digi-quest

PUBLISHED : Sunday, 09 December, 2007, 12:00am
UPDATED : Sunday, 09 December, 2007, 12:00am

For our retirement, we intend to purchase an inexpensive laptop computer. Can you recommend freeware or other inexpensive software alternatives to Microsoft's Office suite?

Angus and Jill MacKillop, Causeway Bay

DQ: Microsoft certainly has an enormous share of the world's office productivity software market, but that does not mean you are limited to using its product. There are a number of options you can choose from. Assuming you get a machine that runs either an AMD or Intel processor, it will probably have a version of Windows installed. In that case, your options will include an office suite you need to install and run, just as you would Microsoft Office, or an internet-based system that will be accessed only when you are online.

In the last category, there is StarOffice (www.sun. com/software/star/staroffice), OpenOffice (www.open office.org) and Corel WordPerfect (www.corel.com). StarOffice is Sun's proprietary office software. It is the basis of the free and open-source office product called OpenOffice. Both have been around for a while and are gaining in features and ability. If what you are looking for is intended to be a serious replacement for Microsoft's Office, either one of these would be worth looking at. Corel has been promoting WordPerfect Office X3, which is available in various editions, including standard, professional and home.

For online office suites, you may want to look at Google Docs (docs.google.com), a free, Web-based word processor, spreadsheet and presentation application. It allows users to create and edit documents online while collaborating in real time with other users. You will need to sign up if you have not done so already. There is also the still experimental word-processor application Buzzword (www.virtub. com), which looks like a lot of fun.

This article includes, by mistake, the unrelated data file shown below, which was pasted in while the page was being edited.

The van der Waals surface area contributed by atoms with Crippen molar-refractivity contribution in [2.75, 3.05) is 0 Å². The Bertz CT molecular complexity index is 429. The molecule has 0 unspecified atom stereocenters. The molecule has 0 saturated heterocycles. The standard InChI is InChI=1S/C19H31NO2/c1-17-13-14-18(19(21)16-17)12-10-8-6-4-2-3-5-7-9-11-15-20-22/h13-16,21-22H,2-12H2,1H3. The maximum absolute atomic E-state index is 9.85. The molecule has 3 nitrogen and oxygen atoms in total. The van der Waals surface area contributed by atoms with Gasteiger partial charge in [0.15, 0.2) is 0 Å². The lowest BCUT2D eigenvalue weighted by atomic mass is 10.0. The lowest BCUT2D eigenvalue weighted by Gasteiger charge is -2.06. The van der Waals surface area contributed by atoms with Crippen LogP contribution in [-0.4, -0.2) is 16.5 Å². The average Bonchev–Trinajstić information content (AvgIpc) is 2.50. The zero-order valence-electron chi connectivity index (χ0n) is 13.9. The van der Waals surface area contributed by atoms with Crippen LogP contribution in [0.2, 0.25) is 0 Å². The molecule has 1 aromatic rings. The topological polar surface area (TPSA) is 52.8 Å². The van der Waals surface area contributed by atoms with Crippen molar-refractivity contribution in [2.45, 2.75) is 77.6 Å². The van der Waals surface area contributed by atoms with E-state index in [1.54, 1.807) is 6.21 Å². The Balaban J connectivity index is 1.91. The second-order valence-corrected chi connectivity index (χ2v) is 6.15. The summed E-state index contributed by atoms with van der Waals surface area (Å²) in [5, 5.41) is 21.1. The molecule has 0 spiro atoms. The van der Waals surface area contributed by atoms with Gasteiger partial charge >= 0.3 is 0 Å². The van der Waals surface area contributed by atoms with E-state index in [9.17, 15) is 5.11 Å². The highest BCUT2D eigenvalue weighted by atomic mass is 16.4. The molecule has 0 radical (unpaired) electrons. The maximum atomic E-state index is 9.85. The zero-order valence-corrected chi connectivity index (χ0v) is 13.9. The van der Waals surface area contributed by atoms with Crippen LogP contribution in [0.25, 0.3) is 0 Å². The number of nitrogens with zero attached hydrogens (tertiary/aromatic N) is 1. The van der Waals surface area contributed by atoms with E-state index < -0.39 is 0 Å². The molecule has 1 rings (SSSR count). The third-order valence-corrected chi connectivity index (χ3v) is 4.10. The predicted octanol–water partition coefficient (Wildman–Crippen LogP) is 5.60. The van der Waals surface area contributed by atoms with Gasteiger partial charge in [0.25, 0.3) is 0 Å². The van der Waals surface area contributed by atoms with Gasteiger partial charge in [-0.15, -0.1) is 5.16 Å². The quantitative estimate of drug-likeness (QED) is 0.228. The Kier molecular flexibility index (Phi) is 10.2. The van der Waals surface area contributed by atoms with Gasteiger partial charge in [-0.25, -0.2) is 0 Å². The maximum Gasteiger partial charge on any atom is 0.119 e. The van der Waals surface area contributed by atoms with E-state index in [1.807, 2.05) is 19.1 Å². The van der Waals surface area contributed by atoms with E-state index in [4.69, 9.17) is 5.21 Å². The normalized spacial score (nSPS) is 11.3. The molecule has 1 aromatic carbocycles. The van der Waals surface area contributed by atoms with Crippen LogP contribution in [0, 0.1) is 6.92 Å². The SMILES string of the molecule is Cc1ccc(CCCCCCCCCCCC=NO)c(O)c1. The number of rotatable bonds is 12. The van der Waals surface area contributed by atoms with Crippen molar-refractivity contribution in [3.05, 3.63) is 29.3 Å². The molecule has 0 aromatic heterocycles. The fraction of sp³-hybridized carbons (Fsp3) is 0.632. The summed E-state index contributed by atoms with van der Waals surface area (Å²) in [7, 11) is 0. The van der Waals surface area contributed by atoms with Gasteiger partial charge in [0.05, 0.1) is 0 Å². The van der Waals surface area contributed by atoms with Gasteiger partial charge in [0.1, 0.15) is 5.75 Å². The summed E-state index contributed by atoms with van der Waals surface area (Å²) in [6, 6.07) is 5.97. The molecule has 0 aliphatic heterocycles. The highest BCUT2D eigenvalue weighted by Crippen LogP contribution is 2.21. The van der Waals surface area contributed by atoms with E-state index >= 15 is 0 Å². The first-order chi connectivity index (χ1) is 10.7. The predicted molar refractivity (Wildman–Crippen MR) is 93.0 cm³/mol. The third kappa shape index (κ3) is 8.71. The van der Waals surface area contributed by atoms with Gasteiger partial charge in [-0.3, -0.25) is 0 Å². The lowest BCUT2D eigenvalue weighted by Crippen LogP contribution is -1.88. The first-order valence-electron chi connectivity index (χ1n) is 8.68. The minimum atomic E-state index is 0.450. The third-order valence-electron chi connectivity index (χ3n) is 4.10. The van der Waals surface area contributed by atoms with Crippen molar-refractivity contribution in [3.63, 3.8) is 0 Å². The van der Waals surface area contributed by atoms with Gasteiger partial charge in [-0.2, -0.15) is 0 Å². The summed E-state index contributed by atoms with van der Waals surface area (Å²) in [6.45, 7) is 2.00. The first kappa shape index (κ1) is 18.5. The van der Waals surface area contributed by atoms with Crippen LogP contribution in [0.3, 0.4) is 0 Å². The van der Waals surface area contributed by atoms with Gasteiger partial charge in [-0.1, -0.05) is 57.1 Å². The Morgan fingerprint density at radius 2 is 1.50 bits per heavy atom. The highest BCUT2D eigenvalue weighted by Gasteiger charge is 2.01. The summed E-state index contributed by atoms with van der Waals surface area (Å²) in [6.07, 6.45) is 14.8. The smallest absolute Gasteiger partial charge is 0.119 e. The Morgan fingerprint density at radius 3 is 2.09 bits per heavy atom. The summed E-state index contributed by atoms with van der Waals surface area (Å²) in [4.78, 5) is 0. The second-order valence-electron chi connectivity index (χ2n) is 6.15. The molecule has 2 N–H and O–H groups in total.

In a recent column, you suggested project planning tools for a Mac user but didn't mention OmniPlan (www.omnigroup.com/applications/omniplan). I've been using this for several months and it meets all my needs as an information technology project manager for a large Hong Kong bank. You also provided a link to MS Project, but there's no Mac version, so unless you're running Parallels or Boot Camp you can't use it. MS Project is tremendously bloated and full of stuff you're never going to use.

I also heartily recommend other Omni products, particularly OmniGraffle.

Nigel Beatty, Kennedy Town

DQ: We are always happy to hear about products readers find useful. (And we are happy to hear about products readers think are utter rubbish as well - we do not discriminate against badly written code here.) One must always be aware, of course, that all of these views are personal: one person's terrific application is someone else's nightmare.

I have looked at the Omni Group link and found the company is about to release a Leopard-compatible product. That is certainly good news for those who have made the switch and shows the company develops its products quickly. As our correspondent writes, there are quite a few products worth a look at the Omni website.